a nursing mom at work

Having a baby is a life changer, and thankfully our life outside the US has been good for us. The social culture in SE Asia and my profession are both supportive of young families. Staff and diners here don't cringe when we walk into a restaurant or food shop; instead they fight over who gets to hold the baby while we eat, and he's returned to us with the bill. Second, we're lucky that my employer is so supportive of new mothers. There's a nursery at the office so nursing moms to bring our babies to work. My colleagues help make sure that I can pump on the days I don't bring the baby by scheduling me into the meeting rooms. I have an unofficial flex time. And on travels I can bring the baby (and his nanny) with me. My current work has to … [Read more...]

Brat bans

Kid-free zones seem to be increasingly popular over the past few years back in the US. Honestly, before I had a baby I'd have probably been in favor of the policy or at the very least indifferent to it. And now? We had our baby in SE Asia, where they take a completely opposite view towards kids and babies. When we walk into restaurants the waitstaff aren't cringing at the thought of a screaming child and bussing a messy table. Once they get over the shyness of approaching a foreigner they fight over who gets to take the baby. They pass him around. Even the cooks and dishwashers back in the kitchen get in on the fun. Keith and I eat in peace, and the baby gets returned to us with the bill at the end of the meal. … [Read more...]

Living in Phnom Penh, Having a baby in Bangkok

Photo by Keith A Kelly CHOOSING THE HOSPITAL We work and live in Phnom Penh, and wouldn't feel comfortable with the specialists / facilities here in case of complications during delivery. The nearest city with internationally accredited care is Bangkok, so there we went at 35 weeks 6 days gestation, the latest we’re allowed to board a Thai Airways flight (with a fit-to-fly certificate from the doc). Most of Bangkok's well-known private facilities have high quality patient-oriented care and great customer service. They have translators, can take care of extending  visas, take the baby's passport photo (this isn't easy so do get this done at the hospital!), get the birth certificate officially translated and documented at the Ministry of … [Read more...]

Tales from the bump

Google is not your friend if you’re pregnant and your hair dryer fries in your hand, briefly electrocuting you. Not to worry, he’s fine (says the doc, and yep he’s looking like a boy) – I can feel those momentous first movements. It’s like tiny little gas bubble rumblings :-\ He’s not packing much of a punch yet. We spent a week in Jom Tien, Thailand, to check out a hospital and the ob-gyn there. Loved the doc. Loved the seafood - here we're at a fisherman's village gorging ourselves on the fresh catch. About four weeks ago I started looking sufficiently femme fertile where people feel my tummy is public property and they can just reach out and touch the bump. Go away. This trimester's more interesting than the first. The little … [Read more...]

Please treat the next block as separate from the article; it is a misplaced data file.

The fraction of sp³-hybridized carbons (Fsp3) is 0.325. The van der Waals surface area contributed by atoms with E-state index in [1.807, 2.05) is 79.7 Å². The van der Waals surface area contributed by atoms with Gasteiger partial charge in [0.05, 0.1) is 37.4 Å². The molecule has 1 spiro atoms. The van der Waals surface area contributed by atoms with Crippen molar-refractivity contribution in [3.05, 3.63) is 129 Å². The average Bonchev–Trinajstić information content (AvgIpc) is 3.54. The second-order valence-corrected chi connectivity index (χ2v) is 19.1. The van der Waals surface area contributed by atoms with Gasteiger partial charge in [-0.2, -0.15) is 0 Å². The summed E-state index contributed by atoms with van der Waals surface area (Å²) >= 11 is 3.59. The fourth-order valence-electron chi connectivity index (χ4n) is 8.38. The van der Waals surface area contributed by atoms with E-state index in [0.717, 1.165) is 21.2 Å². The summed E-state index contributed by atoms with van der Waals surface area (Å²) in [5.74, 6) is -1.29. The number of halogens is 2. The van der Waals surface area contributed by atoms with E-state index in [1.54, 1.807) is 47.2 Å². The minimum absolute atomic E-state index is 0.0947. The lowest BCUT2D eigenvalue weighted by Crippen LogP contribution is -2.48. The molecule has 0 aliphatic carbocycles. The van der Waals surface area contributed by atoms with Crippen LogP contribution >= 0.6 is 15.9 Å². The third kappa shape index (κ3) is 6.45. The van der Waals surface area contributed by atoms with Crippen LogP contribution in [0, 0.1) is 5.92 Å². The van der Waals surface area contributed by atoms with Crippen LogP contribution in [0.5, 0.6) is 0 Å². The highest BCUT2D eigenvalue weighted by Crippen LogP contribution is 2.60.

Anti-natal update

Well, Keith already has a good list of names picked out, for a boy naturally. But for me the pregnancy has so far been very draining. I just want to curl up and be unconscious until after the delivery, but I can’t so instead I whine at Keith. One of the public health dilemmas here involve getting antenatal services to rural women who are hard at work planting and harvesting their crops right to the day they deliver. Not that it’s their choice to continue hard field duties under the harsh sun and intense heat - but it just makes me feel like such an unfit woman crying about 24/7 achiness. At least I quit full time work, and the consultancy with WHO keeps me in the air-conditioned central offices and not traipsing about the boonies looking … [Read more...]

The gestational journey ends

Thank you, everyone, for sharing advice, for the visits, calls and gifts, and all the well wishes! We're still catching up with baby and sleep so for now, just a quick update :-)  Above is his first passport photo, taken by the hospital's photographer at about a day old. We flew to Bangkok at 35 weeks, since the airlines don't let you travel any later into the pregnancy than that as a precaution against having to deal with a woman in labor on board. Other mothers in Phnom Penh have driven either down to the border at Koh Kong (via a road that goes off the grid for a solid hour, as of 2010), or else up north through Poipet into Aranyaprathet, Thailand, and then bus/train it to Bangkok. But I just didn't think I could handle … [Read more...]